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Functional conservation is known to constrain protein evolution. Nevertheless, the long-term divergence patterns of proteins maintaining the same molecular function and the possible limits of this divergence have not been explored in detail. We investigate these fundamental questions by characterizing the divergence between ancient protein orthologs with conserved molecular function. Our results demonstrate that the decline of sequence and structural similarities between such orthologs significantly slows down after ~1-2 billion years of independent evolution. As a result, the sequence and structural similarities between ancient orthologs have not substantially decreased for the past billion years. The effective divergence limit (>25% sequence identity) is not primarily due to protein sites universally conserved in all linages. Instead, less than four amino acid types are accepted, on average, per site across orthologous protein sequences. Our analysis also reveals different divergence patterns for protein sites with experimentally determined small and large fitness effects of mutations. This article has been through an editorial process in which the authors decide how to respond to the issues raised during peer review. The Reviewing Editor's assessment is that all the issues have been addressed (see decision letter). © 2019, Konaté et al.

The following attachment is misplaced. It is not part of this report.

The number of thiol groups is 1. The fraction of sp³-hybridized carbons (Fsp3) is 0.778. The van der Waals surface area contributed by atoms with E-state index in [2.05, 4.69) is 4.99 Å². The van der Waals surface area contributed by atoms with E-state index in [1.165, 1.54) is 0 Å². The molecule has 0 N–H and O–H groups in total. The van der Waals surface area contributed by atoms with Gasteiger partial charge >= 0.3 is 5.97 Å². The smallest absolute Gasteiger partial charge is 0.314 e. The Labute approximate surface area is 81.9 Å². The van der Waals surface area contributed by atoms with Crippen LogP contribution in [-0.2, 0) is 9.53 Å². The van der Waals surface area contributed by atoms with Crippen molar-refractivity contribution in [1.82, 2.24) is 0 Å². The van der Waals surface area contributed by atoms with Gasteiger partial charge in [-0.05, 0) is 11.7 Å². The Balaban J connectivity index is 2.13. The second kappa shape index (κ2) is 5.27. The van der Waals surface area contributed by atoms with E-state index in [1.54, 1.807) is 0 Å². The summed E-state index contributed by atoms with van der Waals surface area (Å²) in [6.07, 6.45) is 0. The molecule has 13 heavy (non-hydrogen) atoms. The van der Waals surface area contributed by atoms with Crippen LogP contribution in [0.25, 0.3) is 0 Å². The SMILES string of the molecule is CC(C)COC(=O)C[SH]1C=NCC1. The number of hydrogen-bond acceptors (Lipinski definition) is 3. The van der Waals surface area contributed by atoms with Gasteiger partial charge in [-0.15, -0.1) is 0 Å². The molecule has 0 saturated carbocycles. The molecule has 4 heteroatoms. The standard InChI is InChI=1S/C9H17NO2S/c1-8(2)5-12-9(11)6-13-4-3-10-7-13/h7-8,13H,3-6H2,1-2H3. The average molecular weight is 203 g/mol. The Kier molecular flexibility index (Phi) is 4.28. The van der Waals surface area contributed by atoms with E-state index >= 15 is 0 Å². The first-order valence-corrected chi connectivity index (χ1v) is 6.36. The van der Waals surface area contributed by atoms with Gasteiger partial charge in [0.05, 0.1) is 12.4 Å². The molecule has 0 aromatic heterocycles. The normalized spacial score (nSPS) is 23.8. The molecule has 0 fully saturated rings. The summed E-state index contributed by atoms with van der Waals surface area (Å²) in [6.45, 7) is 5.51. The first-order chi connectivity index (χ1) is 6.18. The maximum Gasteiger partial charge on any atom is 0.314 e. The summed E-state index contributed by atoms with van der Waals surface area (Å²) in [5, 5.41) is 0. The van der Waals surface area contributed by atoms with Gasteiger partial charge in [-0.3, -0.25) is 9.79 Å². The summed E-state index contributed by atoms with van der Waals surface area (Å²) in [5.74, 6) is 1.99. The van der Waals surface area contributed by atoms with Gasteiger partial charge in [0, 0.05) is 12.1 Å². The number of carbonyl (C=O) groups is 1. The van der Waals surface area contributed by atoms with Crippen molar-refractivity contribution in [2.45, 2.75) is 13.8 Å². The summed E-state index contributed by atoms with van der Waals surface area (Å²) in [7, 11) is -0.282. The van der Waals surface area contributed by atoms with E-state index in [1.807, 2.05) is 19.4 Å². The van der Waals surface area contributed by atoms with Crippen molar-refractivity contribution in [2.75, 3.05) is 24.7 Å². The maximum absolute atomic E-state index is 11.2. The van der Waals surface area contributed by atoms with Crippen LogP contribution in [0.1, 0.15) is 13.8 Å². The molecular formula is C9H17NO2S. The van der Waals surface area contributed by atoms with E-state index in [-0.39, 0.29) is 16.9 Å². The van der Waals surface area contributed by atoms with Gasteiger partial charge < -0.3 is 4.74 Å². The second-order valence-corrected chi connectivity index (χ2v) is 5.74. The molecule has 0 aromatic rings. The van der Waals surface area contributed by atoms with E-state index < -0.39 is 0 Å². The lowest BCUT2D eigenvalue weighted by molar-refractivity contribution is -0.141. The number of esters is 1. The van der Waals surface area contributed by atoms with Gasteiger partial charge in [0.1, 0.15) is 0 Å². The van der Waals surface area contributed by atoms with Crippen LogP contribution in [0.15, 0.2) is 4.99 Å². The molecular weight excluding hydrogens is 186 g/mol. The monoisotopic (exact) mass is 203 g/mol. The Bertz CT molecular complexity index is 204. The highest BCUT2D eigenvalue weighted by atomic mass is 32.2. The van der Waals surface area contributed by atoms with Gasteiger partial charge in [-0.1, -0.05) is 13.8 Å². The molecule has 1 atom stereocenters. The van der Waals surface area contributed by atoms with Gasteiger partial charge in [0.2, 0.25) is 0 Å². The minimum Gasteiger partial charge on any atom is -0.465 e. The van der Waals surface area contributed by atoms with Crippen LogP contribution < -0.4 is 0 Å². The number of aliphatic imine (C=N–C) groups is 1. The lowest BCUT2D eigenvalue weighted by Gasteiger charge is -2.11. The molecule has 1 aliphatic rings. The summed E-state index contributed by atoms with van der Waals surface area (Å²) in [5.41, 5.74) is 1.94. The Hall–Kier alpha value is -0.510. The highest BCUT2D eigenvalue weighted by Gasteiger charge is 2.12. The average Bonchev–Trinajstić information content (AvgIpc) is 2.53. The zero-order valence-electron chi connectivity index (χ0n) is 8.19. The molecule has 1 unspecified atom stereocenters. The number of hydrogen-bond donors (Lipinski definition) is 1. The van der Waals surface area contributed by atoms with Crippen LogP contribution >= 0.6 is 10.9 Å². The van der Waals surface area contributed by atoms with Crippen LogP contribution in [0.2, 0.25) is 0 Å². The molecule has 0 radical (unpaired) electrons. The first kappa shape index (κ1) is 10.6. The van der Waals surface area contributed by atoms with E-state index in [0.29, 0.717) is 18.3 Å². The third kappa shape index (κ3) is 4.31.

Citation

Mariam M Konaté, Germán Plata, Jimin Park, Dinara R Usmanova, Harris Wang, Dennis Vitkup. Molecular function limits divergent protein evolution on planetary timescales. eLife. 2019 Sep 18;8

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PMID: 31532392

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